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Bin Laden's Death: When a Killer Dies

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When Vice President Joe Biden shouted -- literally -- the Obama campaign's newest slogan at last week's Democratic National Convention, the crowd erupted in cheers. "Osama Bin Laden is dead and GM is alive," Biden declared.

If you know me, you know never to question my devotion to President Obama and his entire campaign for reelection. Still, Biden's words along with the public's reaction made me slightly uncomfortable.

I was there when Bin Laden succeeded in knocking down the World Trade Centers; I was there to see the devastation caused by lost lives and homes. If anyone is qualified or justified in their feelings of anger and vengeance, it's me. But still, I find it hard to jump in joy over someone's death.

At the start of the campaign season, there were questions surrounding the political ramifications of touting Bin Laden's death. There were those arguing that the President should refrain from "politicizing" the raid that killed our number-one enemy. For a while, the topic only came up in the general discussion about foreign policy -- it was hardly thought of as an applause line.

Recently, the calculation seems to have changed. In addition to Biden's new habit of comparing a human life to that of a corporation, the Republican party has jumped on the topic as well. A new ad, quoting former special forces and NAVY Seals, slams Obama for claiming he killed Bin Laden. "Mr. President, you did not kill Osama bin Laden," the ad says. "America did."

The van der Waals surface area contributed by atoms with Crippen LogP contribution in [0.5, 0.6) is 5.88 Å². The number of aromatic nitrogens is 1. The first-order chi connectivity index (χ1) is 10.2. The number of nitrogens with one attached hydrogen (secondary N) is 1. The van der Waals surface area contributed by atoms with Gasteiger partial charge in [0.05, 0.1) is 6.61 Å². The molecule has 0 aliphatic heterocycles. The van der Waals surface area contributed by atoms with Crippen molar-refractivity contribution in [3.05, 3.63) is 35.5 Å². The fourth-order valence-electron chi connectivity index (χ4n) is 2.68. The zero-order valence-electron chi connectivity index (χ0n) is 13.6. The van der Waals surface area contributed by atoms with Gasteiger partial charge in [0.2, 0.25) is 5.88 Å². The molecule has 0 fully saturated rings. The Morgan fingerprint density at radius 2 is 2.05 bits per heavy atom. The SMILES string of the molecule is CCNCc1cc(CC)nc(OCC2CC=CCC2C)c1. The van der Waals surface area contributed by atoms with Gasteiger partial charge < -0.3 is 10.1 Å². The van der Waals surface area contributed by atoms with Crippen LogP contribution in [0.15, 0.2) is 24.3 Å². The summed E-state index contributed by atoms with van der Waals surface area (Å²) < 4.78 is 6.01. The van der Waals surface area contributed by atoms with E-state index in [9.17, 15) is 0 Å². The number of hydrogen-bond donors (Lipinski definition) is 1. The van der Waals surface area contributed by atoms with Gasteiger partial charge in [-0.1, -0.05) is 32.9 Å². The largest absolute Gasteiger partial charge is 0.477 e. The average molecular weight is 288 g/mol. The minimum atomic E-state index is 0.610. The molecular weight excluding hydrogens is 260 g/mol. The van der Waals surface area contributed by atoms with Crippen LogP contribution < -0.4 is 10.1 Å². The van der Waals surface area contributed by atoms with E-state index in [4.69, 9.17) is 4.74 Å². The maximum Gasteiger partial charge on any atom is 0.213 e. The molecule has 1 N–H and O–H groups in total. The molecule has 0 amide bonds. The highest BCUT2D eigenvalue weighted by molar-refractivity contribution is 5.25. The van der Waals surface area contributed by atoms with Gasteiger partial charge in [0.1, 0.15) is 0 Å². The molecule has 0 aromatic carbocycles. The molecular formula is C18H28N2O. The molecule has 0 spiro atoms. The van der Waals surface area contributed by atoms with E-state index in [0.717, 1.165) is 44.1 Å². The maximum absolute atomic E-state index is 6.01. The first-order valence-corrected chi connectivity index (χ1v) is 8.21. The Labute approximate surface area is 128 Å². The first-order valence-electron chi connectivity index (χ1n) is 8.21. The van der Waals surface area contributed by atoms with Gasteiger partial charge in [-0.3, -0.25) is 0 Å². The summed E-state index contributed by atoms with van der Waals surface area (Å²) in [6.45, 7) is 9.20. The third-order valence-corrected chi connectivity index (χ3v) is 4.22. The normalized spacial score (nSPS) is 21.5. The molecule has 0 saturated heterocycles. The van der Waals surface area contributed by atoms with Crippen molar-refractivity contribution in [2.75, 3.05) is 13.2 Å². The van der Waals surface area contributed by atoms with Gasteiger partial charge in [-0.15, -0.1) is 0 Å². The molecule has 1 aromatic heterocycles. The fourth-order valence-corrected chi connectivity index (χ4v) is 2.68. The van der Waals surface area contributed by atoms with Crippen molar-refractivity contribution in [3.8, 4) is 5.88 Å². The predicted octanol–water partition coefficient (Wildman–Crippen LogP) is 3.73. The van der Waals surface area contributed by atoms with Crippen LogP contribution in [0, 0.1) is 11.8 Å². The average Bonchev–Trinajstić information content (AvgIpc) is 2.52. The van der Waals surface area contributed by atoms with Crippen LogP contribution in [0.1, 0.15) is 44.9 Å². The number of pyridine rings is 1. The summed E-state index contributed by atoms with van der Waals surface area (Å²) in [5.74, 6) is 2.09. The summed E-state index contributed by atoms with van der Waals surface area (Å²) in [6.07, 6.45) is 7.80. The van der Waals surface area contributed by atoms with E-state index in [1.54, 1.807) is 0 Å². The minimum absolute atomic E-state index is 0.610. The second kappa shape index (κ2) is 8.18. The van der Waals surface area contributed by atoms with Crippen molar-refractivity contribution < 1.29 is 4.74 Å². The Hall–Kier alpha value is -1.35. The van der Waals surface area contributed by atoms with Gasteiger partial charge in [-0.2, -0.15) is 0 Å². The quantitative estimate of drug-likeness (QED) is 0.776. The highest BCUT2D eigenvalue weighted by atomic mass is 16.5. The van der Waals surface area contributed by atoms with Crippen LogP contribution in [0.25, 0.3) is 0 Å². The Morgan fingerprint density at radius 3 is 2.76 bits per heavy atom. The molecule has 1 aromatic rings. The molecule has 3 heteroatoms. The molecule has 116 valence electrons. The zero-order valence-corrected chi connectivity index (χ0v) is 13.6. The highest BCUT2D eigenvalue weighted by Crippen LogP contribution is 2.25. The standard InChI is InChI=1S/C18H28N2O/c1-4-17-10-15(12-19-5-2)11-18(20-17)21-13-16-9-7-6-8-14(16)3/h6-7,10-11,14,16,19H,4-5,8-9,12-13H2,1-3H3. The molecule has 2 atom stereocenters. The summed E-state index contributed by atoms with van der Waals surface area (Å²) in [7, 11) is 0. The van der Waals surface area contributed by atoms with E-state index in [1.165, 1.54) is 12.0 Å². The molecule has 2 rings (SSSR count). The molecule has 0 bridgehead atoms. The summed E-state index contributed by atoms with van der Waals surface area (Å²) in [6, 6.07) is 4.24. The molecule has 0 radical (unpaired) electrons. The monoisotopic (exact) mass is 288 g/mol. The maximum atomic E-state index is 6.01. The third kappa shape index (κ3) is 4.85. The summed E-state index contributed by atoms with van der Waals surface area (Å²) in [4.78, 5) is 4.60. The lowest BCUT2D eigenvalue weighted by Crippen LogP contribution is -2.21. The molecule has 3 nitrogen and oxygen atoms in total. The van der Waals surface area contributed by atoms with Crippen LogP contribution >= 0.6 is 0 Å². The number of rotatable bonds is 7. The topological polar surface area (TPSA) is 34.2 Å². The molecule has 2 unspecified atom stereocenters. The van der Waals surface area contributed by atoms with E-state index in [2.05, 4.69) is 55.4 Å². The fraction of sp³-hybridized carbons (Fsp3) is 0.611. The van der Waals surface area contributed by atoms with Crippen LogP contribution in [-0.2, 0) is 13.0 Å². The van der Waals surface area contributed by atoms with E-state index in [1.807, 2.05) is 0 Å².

I remember the disgust and unease felt when videos were broadcasted nationally of people celebrating in response to the 9/11 attacks. I felt the same way when American's gathered and waved flags in the air when President Obama broke the news of Bin Laden's death. Of course, the two instances differed greatly in their scope and purpose. But to see our nation celebrate death, I felt, only perpetuated the same culture we deride and condemn almost daily.

Death, for whatever purpose, is never something to celebrate. That Bin Laden's death has become a national interest and, as some argued, a political and strategic necessity, is a disheartening and stunning reality. Don't get me wrong: I am happy the cause of the darkest day of my life is gone, but that it had to come to death by no means excites me.

This is America. If we choose to strike down every individual who poses a threat, so be it. But that will never rid the world of the hate and radicalism that caused us to fight death with death in the first place. In fact, it may just incite more anger. Flexing your muscles may feel good, but it only breeds an uncomfortable, flawed sense of patriotism that will never accomplish the more valuable goal.

When every child across the Middle East is granted the ability to read and write, by all means, wave our flag. When Israelis and Palestinians shake hands in the name of peace, go ahead and chant "U.S.A!" all you want. When Iranians and Syrians can cast a fair vote for their leader, be my guest and print as many bumper stickers as you wish.

But when a unpleasant past makes death the only option, let's not morph our overall values and lose sight of our true goals.